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Showing 10 out of 131 results
Illustration of human head with brain and pills.
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Research Feature
The story of the U.S. opioid crisis is often told through numbers. And for many that makes sense, because the numbers are staggering: More than two million Americans suffer from opioid use disorder (OUD), a serious, but treatable chronic illness that claims the lives of more than 130 people every day. Many with OUD carry another burden, however:...
Image of the cover of the January edition of the Transfusion journal
Credit: Transfusion journal
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Research Feature
Every two seconds someone in the United States needs blood. Five million people receive a blood transfusion every year in the U.S. In a country where blood is perennially in short supply, it is the most common medical procedure of all. Yet giving to a blood bank is not always a slam dunk—some people get turned away because of strict rules meant for...
Cure Sickle Cell.
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Research Feature
When the NHLBI announced the launch of the Cure Sickle Cell Initiative on September 13, many in the sickle cell disease community responded with enthusiasm. Patients, family members, and advocates took to social media and other channels to say they are ready to do their part, starting with spreading the news about the initiative to their neighbors,...
Photo of blood pressure monitor on a person's arm
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Research Feature
Health experts are calling the recent release of new blood pressure guidelines a major step toward helping Americans reduce their risk of heart disease, the leading cause of U.S. deaths. Developed jointly by the American Heart Association (AHA) and the American College of Cardiology (ACC), the guidelines now define hypertension as a systolic blood...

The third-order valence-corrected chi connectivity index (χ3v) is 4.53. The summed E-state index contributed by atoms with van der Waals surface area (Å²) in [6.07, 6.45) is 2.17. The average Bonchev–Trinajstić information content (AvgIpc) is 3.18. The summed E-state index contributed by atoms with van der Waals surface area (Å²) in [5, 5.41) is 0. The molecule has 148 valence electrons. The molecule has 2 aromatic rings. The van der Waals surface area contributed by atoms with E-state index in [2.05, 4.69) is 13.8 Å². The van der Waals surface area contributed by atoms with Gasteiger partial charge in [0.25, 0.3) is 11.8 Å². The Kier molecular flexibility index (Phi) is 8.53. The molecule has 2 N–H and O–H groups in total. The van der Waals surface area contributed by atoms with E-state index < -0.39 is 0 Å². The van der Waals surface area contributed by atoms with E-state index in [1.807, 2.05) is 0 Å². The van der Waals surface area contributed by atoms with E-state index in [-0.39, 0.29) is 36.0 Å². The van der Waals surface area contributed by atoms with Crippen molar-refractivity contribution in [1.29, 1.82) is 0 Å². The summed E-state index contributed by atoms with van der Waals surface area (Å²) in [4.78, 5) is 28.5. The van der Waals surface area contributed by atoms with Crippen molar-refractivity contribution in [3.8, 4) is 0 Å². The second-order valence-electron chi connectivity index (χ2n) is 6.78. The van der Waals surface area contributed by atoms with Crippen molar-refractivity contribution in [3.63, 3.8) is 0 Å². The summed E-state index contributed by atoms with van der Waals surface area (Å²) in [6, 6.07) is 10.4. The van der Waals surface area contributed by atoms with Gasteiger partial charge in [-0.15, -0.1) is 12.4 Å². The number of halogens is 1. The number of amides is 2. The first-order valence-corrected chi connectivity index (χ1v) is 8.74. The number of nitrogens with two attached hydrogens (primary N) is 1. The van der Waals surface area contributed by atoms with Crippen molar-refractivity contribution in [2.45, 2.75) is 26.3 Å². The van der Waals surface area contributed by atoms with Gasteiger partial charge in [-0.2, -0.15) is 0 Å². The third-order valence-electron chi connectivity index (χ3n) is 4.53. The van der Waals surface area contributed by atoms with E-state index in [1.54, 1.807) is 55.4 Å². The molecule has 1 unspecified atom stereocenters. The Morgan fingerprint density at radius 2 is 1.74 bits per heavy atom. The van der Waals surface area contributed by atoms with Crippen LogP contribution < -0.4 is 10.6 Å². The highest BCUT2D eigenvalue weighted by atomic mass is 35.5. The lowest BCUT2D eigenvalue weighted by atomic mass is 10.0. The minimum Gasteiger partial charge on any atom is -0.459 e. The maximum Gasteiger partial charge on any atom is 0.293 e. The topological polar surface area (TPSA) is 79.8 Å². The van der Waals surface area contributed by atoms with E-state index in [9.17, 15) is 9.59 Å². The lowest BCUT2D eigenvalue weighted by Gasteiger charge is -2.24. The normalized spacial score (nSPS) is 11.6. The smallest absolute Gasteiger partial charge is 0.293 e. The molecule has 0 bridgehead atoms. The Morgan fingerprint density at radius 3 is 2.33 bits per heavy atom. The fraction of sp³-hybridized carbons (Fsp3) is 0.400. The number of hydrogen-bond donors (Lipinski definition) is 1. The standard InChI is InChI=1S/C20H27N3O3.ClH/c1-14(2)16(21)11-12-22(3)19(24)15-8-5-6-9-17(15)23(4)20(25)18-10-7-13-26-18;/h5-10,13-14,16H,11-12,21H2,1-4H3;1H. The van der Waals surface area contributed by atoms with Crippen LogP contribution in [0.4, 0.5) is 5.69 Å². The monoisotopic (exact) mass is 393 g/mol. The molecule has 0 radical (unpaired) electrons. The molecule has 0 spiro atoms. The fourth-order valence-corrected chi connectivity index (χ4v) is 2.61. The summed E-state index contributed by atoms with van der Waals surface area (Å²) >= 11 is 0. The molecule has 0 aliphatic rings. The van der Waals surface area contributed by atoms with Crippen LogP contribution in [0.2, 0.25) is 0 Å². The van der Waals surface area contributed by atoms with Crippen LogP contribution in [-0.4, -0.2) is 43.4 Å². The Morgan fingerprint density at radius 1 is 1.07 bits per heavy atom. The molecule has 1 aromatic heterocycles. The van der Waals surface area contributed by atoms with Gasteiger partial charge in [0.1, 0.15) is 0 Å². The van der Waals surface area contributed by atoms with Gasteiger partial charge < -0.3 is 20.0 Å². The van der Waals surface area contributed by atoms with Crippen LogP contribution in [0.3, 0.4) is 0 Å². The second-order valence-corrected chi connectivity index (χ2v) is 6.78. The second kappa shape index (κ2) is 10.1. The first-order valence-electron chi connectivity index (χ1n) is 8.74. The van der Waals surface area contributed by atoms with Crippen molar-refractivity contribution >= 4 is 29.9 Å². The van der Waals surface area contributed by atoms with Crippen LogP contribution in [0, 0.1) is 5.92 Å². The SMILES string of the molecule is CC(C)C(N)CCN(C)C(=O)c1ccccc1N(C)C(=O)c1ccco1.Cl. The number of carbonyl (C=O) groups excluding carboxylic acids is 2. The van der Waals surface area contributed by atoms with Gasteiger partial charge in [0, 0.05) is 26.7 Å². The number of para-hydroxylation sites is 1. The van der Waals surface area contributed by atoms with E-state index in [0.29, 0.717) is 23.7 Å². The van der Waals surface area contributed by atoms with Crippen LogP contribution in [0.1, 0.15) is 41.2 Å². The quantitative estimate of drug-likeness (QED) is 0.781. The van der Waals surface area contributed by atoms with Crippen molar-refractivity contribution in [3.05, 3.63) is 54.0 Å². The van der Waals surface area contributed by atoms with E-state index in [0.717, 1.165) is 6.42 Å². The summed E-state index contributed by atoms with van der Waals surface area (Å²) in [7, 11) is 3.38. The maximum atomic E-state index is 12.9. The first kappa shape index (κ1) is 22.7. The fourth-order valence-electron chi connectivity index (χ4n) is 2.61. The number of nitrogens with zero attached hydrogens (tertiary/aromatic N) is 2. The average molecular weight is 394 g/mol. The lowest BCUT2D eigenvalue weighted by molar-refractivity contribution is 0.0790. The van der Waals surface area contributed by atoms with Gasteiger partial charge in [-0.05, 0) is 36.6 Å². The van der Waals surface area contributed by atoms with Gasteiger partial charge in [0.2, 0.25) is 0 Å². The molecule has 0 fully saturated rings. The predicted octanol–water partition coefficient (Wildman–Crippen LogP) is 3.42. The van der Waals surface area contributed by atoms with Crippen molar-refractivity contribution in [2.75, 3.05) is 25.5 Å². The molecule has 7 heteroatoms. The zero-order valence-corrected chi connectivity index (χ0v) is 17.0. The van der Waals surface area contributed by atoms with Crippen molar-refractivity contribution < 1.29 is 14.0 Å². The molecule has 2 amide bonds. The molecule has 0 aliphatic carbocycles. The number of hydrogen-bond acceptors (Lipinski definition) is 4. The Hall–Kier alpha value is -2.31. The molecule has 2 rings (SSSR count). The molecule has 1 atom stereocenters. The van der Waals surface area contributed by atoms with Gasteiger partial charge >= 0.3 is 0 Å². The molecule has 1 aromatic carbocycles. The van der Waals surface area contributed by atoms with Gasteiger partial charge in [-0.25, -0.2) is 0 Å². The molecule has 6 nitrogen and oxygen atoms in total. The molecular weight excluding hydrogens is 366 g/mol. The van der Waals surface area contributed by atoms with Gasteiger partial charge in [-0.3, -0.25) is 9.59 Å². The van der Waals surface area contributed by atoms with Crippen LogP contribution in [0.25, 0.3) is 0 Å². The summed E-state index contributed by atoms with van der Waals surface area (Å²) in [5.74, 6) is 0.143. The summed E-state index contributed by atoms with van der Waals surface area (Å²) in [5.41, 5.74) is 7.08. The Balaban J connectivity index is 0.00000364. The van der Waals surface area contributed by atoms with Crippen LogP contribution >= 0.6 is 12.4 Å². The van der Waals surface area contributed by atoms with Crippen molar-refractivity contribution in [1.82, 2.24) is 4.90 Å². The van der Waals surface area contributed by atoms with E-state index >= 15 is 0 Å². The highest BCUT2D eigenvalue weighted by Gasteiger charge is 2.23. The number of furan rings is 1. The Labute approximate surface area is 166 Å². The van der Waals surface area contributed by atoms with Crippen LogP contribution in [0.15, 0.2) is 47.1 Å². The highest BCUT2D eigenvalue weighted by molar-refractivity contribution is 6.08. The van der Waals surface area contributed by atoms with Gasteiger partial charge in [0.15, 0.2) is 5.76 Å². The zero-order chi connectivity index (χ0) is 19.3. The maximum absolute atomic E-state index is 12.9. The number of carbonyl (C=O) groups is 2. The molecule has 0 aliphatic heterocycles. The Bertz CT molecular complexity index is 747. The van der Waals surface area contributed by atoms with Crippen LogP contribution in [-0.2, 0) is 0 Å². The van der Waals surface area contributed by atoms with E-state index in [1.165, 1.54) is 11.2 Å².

A person's sleep pattern is being charted out.
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Research Feature
Might lead to better understanding of sleep disorders, heart disease, and more If you feel energized or tired around the same time each day, or routinely get up early or stay up late—the familiar ‘early riser’ or ‘night owl’ syndrome—you are witnessing, in real time, your circadian rhythm at work. That’s the 24-hour internal body clock which...
microscope being used in research.
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Research Feature
NHLBI K-12 grants will advance implementation science Every year, the outcomes of many millions of dollars in medical and health care research are, if not lost in translation, at least significantly delayed in getting into your doctor’s office. Some experts propose that discoveries can take as long as 17 years, on average, to enter routine clinical...
A microscope being used in research
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Research Feature
A broken heart can’t fix itself—at least not yet. Consider what happens after a heart attack, when the cardiac muscle gets damaged. The heart does such a poor job at regenerating new muscle that scar tissue quickly develops in its place. The problem: that scar tissue doesn’t contract like normal tissue does, and the heart’s capacity to pump blood...
Nkechinyem (Nke) Nwabuzor
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Research Feature
They ranged in age from 15 to 61—four African American women, all with stories to tell about their struggles with sickle cell disease, all with stories about a common experience that helped them through those struggles: participating in clinical trials. It mattered, said the women, all of whom had joined trials funded by the National Institutes of...
Microscopic view of sickle, and normal blood cells.
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Research Feature
The notion of altering a person’s genes to cure disease used to be the stuff of science fiction. But gene editing experiments aimed at the genetic disorder that causes sickle cell disease are now making their way from the laboratory to clinical trials. And researchers supported by the National Heart, Lung, and Blood Institute (NHLBI) are hoping...